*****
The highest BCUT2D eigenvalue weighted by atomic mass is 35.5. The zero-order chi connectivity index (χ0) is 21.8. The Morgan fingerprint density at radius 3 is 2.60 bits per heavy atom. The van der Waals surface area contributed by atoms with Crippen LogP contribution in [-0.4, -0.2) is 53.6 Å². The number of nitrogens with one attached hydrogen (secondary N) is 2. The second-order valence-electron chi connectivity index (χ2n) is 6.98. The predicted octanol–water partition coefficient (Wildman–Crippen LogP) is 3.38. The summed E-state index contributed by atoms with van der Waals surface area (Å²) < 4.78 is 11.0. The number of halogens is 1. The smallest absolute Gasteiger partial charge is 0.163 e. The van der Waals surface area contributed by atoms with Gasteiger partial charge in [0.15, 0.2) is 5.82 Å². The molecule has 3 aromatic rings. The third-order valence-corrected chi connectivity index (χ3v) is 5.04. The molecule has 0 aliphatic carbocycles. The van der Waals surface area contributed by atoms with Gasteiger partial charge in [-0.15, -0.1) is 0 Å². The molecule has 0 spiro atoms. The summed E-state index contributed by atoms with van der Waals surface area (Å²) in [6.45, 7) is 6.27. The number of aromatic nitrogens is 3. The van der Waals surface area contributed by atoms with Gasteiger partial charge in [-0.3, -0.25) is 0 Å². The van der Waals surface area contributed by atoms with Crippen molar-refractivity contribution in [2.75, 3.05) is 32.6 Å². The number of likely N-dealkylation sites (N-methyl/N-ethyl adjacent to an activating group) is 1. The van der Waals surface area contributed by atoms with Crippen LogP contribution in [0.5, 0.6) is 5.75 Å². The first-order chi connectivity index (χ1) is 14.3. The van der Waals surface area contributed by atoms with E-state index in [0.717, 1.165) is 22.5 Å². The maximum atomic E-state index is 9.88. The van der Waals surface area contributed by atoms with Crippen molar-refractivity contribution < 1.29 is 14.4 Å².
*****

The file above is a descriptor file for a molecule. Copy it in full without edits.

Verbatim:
The highest BCUT2D eigenvalue weighted by atomic mass is 35.5. The zero-order chi connectivity index (χ0) is 21.8. The Morgan fingerprint density at radius 3 is 2.60 bits per heavy atom. The van der Waals surface area contributed by atoms with Crippen LogP contribution in [-0.4, -0.2) is 53.6 Å². The number of nitrogens with one attached hydrogen (secondary N) is 2. The second-order valence-electron chi connectivity index (χ2n) is 6.98. The predicted octanol–water partition coefficient (Wildman–Crippen LogP) is 3.38. The summed E-state index contributed by atoms with van der Waals surface area (Å²) < 4.78 is 11.0. The number of halogens is 1. The smallest absolute Gasteiger partial charge is 0.163 e. The van der Waals surface area contributed by atoms with Gasteiger partial charge in [0.15, 0.2) is 5.82 Å². The molecule has 3 aromatic rings. The third-order valence-corrected chi connectivity index (χ3v) is 5.04. The molecule has 0 aliphatic carbocycles. The van der Waals surface area contributed by atoms with Gasteiger partial charge in [-0.15, -0.1) is 0 Å². The molecule has 0 spiro atoms. The summed E-state index contributed by atoms with van der Waals surface area (Å²) in [6.45, 7) is 6.27. The number of aromatic nitrogens is 3. The van der Waals surface area contributed by atoms with Gasteiger partial charge in [-0.3, -0.25) is 0 Å². The van der Waals surface area contributed by atoms with Crippen molar-refractivity contribution in [2.75, 3.05) is 32.6 Å². The number of likely N-dealkylation sites (N-methyl/N-ethyl adjacent to an activating group) is 1. The van der Waals surface area contributed by atoms with Crippen LogP contribution in [0.5, 0.6) is 5.75 Å². The first-order chi connectivity index (χ1) is 14.3. The van der Waals surface area contributed by atoms with E-state index in [0.717, 1.165) is 22.5 Å². The maximum atomic E-state index is 9.88. The van der Waals surface area contributed by atoms with Crippen molar-refractivity contribution < 1.29 is 14.4 Å².